At InterfaithFamily.com, a fundamental point of our mission is arguing that interfaith families should make a religious choice for their children. But it is interesting to hear the perspectives of those who advocate for the opposite view, that it’s OK to raise children in a dual-faith household.
Interfaith Community is one of the handful of organizations nationwide that have this opposing view, alongside the Interfaith Families Project in Maryland, the Family School and Jewish-Catholic Couples Dialogue Group in Chicago, Ill., and Dovetail Institute. These organizations exist on the fringes of the established religious community as nearly all religious educators and leaders stress the impossibility of adopting two religions simultaneously.
Interfaith Community was founded in 1987 by a small group of Jewish-Christian families in New York City who felt rejected by churches and synagogues for their choice to practice two religions at home. The group has grown into a small organization with several chapters in New York state and one in Colorado, and offers counseling and support for couples, a formal educational curriculum for children, educational seminars for adults and some religious services and celebrations in both traditions. According to a recent report from a symposium the group held in New York in March, “[Interfaith Community] sees itself as helping to inspire children and adults to take religion seriously.”
About 100 people attended the symposium. Attendees included: interfaith families; adult children of the organization’s founding families; heads of congregational religious schools; Christian and Jewish clergy; and faculty and students from seminaries and universities. There was one rabbi, Rabbi David Posner of Temple Emanu-El, a major Reform synagogue in New York. Surprisingly, there was both a professor and student from the Jewish Theological Seminary, the Conservative movement’s rabbinical school. Said Kate O’Brien, the coordinator of the symposium and a graduate student at JTS, “We’ve brought ourselves out of the safety of our communities, and we are taking a risk.”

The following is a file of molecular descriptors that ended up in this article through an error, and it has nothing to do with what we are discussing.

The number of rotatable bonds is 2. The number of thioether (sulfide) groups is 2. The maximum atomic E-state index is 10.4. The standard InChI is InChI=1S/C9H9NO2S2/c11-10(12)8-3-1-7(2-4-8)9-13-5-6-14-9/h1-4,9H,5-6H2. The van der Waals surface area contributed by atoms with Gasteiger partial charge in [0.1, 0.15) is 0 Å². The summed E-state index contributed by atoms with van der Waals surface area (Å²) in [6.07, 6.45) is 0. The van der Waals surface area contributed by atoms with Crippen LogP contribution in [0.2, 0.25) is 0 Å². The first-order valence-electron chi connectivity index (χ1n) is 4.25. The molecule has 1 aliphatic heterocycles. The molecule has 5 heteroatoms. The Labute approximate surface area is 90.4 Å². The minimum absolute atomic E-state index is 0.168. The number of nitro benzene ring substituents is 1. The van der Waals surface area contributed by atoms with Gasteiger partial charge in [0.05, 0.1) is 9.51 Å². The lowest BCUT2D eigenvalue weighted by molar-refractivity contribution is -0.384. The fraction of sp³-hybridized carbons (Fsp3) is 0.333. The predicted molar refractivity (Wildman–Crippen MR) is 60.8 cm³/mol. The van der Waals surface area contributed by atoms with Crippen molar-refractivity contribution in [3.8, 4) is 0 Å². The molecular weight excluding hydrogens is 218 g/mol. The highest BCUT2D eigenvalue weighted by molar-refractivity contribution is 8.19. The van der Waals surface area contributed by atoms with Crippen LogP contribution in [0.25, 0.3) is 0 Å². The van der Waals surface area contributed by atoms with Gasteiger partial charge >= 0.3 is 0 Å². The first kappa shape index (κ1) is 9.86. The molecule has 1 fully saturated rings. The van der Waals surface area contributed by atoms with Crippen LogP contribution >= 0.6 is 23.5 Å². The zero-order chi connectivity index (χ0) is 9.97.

The conclusions of the symposium include:
- There is no typical interfaith family.
- Interfaith couples believe in the importance of cultivating mutual respect.
- Many interfaith couples found that the fact of interfaith difference in their relationship led to them taking their own religious affiliation more seriously. Said one Jewish partner: “I’m more Jewish than I’ve ever been, because it’s all on me.”
- Interfaith education can be, but doesn’t have to be, confusing for children. Not sure I agree, but if you’re going to try to do both, it’s better to do it in the structured context of a community than do it on your own.
- Some clergy and religious educators regard the treatment of interfaith families as a matter of “justice.”
- Even the most open-minded progressive clergy feel torn between the desire to be open and welcoming and their duty to preserve the distinctiveness and authenticity of their own tradition.
- Adults in interfaith relationships should have more opportunities for religious education. “Their understanding of their own traditions–let alone that of their partners’–tends to be limited,” says the report.
- “The long-term impact of educating children in two religious traditions is uncharted and needs to be studied.” Good point.
- Seminaries should develop curriculum to prepare future clergy to work with interfaith families.
While I don’t agree with the premise of the IFC’s work, I do respect their desire to prevent interfaith families from “making it up as they go along.” But as they say, we still don’t know what the long-term effects or raising children in “both” is. Anecdotally, we’ve seen that it is detrimental to children’s emotional health and often leads to a default adoption of the more mainstream faith.
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